Gap's Dividend Safety Score Downgraded to Unsafe on Operating Challenges, Upcoming Spinoff

In February 2019, Gap (GPS) announced plans to separate into two publicly traded companies in 2020, hoping to unlock value from its faster-growing Old Navy brand. Since then, the apparel retailer's performance has deteriorated, and Gap's CEO unexpectedly resigned in November.

As a result of the company's persistent performance challenges and weakening fundamentals, the risk of Gap cutting its dividend next year as part of its separation plans has increased. As a result, we are downgrading Gap's Dividend Safety Score from a low Borderline Safe rating to Unsafe.

Gap's business consists of more than 3,000 company-owned apparel stores, and about half of its revenue is generated by its Old Navy brand. While Gap's revenue has shrunk by 25% since fiscal 2005 and management is closing stores, Old Navy has delivered more consistent growth and has potential to nearly double its footprint, according to management.
Source: Gap Investor Presentation

Gap believes that by separating these two companies, the market will reward Old Navy with a higher valuation. Management also justified Gap's spinoff plans by citing the diverging priorities of each brand (Old Navy is more focused on the value space) and the increased organizational complexity that built up over time and caused operational inefficiencies.

Investors were initially excited by Gap's separation plans. However, a combination of poor execution, weak mall traffic, fashion misses, and growing competition from fast fashion and off-price retailers has pressured same-store sales across Gap's core brands.

Even Old Navy is on pace of its first same-store sales decline in the last five years, likely hurting the brand's standalone value which was a key driver behind Gap's separation plans.
Source: Gap, Simply Safe Dividends

Further complicating the picture, Gap's CEO Art Peck, who helped orchestrate the separation plan and was expected to lead the remaining company, stepped down in November.

Despite these challenges, management plans to move forward with the Old Navy spinoff next year, and the separation won't come cheap.

Management expects separation expenses and capital costs to total nearly $1 billion. For perspective, that's more than the total net income Gap is expected to generate next year, according to analysts.

While Gap holds about $1.1 billion in cash on its balance sheet, the company has a junk credit rating. The firm's earnings are also under pressure due to Gap's falling same-store sales, high fixed costs, and need to discount more merchandise.

As a result, next year Gap's payout ratio is expected to hit its highest level in more than a decade.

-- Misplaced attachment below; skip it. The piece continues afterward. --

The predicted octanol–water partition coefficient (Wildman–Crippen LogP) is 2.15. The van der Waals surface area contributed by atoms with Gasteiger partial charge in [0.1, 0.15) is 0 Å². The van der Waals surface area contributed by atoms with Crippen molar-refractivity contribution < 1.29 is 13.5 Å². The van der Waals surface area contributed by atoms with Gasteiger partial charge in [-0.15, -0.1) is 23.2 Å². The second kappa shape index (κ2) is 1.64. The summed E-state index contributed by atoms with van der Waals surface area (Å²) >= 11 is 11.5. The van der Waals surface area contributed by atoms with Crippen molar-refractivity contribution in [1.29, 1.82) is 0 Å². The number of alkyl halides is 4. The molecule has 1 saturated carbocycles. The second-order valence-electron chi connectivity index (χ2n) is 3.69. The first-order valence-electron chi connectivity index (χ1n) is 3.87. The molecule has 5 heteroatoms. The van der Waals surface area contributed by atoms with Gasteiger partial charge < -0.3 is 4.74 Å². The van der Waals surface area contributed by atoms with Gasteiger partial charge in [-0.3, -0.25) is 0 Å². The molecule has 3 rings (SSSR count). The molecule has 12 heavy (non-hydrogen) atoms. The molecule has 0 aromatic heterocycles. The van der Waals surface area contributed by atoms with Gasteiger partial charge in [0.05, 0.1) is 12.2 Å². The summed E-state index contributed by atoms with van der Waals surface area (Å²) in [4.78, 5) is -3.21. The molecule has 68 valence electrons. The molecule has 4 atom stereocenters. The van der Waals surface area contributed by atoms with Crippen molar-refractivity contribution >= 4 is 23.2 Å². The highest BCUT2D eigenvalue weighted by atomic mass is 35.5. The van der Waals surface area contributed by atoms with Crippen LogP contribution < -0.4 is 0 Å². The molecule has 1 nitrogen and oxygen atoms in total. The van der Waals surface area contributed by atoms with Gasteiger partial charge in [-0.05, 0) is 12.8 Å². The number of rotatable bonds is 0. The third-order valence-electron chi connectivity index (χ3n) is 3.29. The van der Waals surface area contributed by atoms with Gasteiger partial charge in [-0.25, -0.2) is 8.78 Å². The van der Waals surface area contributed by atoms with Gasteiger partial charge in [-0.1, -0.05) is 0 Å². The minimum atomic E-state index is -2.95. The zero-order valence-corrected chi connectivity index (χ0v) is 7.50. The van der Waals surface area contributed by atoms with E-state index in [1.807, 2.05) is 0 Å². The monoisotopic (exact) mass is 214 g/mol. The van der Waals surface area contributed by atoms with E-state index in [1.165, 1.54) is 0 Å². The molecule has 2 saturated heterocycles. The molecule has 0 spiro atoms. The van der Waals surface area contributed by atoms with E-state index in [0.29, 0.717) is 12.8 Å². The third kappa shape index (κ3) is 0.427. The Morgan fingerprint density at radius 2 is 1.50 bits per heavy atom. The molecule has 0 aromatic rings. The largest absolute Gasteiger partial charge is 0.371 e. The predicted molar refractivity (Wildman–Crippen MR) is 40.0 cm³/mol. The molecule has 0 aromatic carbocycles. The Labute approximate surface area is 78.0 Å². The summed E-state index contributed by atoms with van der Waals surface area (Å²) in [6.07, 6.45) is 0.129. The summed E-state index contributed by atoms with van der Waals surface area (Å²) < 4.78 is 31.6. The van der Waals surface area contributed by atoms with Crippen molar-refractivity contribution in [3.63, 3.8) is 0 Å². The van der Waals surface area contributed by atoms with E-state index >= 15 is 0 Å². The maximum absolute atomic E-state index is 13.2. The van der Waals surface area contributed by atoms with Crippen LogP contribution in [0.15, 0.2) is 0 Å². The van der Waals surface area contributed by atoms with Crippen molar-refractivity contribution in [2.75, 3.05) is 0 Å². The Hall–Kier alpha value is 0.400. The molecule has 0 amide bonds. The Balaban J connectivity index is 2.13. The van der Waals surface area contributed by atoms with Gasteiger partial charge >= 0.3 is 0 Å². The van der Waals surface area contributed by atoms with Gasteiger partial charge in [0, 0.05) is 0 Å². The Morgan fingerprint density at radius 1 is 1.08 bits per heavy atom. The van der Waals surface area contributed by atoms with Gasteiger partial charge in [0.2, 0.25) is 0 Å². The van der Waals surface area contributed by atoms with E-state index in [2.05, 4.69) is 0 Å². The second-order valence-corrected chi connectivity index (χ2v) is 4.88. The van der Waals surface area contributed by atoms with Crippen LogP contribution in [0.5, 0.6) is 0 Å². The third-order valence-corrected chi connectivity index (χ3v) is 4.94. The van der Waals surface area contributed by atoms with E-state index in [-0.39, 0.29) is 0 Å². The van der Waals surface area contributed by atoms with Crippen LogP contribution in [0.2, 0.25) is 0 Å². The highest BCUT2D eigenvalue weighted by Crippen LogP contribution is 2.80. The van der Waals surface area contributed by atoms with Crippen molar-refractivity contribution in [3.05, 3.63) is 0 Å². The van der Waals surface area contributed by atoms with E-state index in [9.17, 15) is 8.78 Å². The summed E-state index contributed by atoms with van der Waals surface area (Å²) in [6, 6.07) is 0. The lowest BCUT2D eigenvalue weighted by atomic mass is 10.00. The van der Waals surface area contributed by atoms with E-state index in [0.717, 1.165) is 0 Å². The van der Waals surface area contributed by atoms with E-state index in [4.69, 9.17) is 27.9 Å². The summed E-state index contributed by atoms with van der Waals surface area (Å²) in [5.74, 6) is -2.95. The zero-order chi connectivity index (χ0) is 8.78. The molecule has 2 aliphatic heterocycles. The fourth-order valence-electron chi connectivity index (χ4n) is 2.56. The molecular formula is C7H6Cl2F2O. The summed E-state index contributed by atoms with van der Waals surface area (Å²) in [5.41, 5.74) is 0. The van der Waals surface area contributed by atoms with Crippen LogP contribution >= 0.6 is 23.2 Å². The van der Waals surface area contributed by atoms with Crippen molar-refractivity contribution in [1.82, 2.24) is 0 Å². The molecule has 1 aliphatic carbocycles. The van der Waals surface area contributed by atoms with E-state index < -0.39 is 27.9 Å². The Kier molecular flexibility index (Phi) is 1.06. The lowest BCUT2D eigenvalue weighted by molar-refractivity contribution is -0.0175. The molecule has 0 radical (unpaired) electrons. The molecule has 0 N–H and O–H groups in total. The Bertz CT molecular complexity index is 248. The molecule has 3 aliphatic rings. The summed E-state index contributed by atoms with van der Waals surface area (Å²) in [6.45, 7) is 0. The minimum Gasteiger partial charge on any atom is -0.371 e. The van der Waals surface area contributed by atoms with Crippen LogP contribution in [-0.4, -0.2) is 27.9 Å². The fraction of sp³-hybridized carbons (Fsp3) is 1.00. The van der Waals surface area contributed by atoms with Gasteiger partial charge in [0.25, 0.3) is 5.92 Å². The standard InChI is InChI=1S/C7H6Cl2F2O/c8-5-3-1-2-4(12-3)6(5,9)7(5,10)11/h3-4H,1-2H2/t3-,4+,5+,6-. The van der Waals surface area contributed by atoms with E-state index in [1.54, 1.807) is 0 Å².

Source: Simply Safe Dividends

Making matters worse, each separate company will incur higher ongoing costs since they no longer can share logistics infrastructure, technology systems, headquarters locations, and other expenses.

Gap expects "gross dissynergies" in the $150 million to $175 million range for Old Navy and $225 million to $250 million for Gap, or about 2% to 2.5% of revenue. For a business that has a single-digit profit margin already, that's significant.

Gap plans to implement mitigating actions to reduce dissynergies by about half, but the company's ongoing profitability would still face about a $200 million annual headwind going forward.

Analysts expect Gap to generate approximately $650 million in profits next year, and the current dividend consumes roughly $370 million annually. Simply put, after accounting for net dissynergies, the business seems like it will be challenged to keep income investors whole when the two companies separate.

Management hasn't made any specific comments about each separate company's dividend plans. In September 2019, Gap CFO Teri List-Stoll only acknowledged that both companies will evaluate their capital allocation plans, which will likely include dividends:

"Our primary use of cash is to invest in the business for growth. But we have a long history of providing a return of cash through a combination of dividends and share repurchase. And we would expect that to continue frankly for both companies. And the question is what is the right mix. What is the right mix of cash return that appeals to the target investors? And what is the right level initially on a going basis that fits the strategic priorities of each business? So more to come on that."

Old Navy generates the bulk of Gap's current profits and will likely want a lower payout ratio to help fund its long-term growth plans, which include expanding its locations from about 1,200 stores to 2,000. 

Meanwhile, Gap plans to close nearly 20% of its locations by the end of 2020 at a cash cost of $250 million to $300 million (about 3% of standalone sales) as its business remains under pressure and in need of improving its weak profitability. That's not exactly a position of strength from which to pay generous and sustainable dividends.

Overall, Gap does not appear to be a reliable income investment, and it appears increasingly likely that management will use the mid-2020 separation to reduce the company's dividend. 

Apparel retail is a ruthlessly competitive and fast-changing industry that conservative income investors are best off avoiding. Gap does not appear to hold any differentiated assets that can move the needle, especially as its mall-based Gap and Banana Republic concepts (about 50% of total sales) continue facing secular headwinds and competition from fast fashion and off-price retail grows.

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